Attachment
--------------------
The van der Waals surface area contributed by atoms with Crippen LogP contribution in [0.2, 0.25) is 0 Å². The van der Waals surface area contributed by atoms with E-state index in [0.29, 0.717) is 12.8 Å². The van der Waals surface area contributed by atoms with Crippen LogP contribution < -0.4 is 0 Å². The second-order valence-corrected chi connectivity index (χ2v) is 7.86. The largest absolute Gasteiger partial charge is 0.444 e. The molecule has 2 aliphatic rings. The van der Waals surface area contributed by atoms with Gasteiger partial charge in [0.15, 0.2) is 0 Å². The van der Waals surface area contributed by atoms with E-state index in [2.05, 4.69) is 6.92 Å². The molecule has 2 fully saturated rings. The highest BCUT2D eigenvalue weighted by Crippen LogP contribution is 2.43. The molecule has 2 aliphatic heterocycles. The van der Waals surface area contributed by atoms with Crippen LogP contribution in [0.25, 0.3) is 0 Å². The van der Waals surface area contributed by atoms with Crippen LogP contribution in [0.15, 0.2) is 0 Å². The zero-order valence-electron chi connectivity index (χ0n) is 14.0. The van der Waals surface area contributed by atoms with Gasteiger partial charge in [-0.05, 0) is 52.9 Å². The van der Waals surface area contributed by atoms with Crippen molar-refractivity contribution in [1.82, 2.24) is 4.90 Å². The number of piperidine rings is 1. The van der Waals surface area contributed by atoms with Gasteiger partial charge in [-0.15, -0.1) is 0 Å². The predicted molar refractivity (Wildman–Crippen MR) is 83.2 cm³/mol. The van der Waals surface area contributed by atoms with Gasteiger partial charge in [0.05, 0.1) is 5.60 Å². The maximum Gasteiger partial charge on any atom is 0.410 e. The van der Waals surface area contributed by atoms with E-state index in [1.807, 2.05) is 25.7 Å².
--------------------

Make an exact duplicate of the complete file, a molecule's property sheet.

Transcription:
The van der Waals surface area contributed by atoms with Crippen LogP contribution in [0.2, 0.25) is 0 Å². The van der Waals surface area contributed by atoms with E-state index in [0.29, 0.717) is 12.8 Å². The van der Waals surface area contributed by atoms with Crippen LogP contribution < -0.4 is 0 Å². The second-order valence-corrected chi connectivity index (χ2v) is 7.86. The largest absolute Gasteiger partial charge is 0.444 e. The molecule has 2 aliphatic rings. The van der Waals surface area contributed by atoms with Gasteiger partial charge in [0.15, 0.2) is 0 Å². The van der Waals surface area contributed by atoms with E-state index in [2.05, 4.69) is 6.92 Å². The molecule has 2 fully saturated rings. The highest BCUT2D eigenvalue weighted by Crippen LogP contribution is 2.43. The molecule has 2 aliphatic heterocycles. The van der Waals surface area contributed by atoms with Crippen LogP contribution in [0.25, 0.3) is 0 Å². The van der Waals surface area contributed by atoms with Crippen LogP contribution in [0.15, 0.2) is 0 Å². The zero-order valence-electron chi connectivity index (χ0n) is 14.0. The van der Waals surface area contributed by atoms with Gasteiger partial charge in [-0.05, 0) is 52.9 Å². The van der Waals surface area contributed by atoms with Crippen molar-refractivity contribution in [1.82, 2.24) is 4.90 Å². The number of piperidine rings is 1. The van der Waals surface area contributed by atoms with Gasteiger partial charge in [-0.15, -0.1) is 0 Å². The predicted molar refractivity (Wildman–Crippen MR) is 83.2 cm³/mol. The van der Waals surface area contributed by atoms with Gasteiger partial charge in [0.05, 0.1) is 5.60 Å². The maximum Gasteiger partial charge on any atom is 0.410 e. The van der Waals surface area contributed by atoms with E-state index in [1.807, 2.05) is 25.7 Å².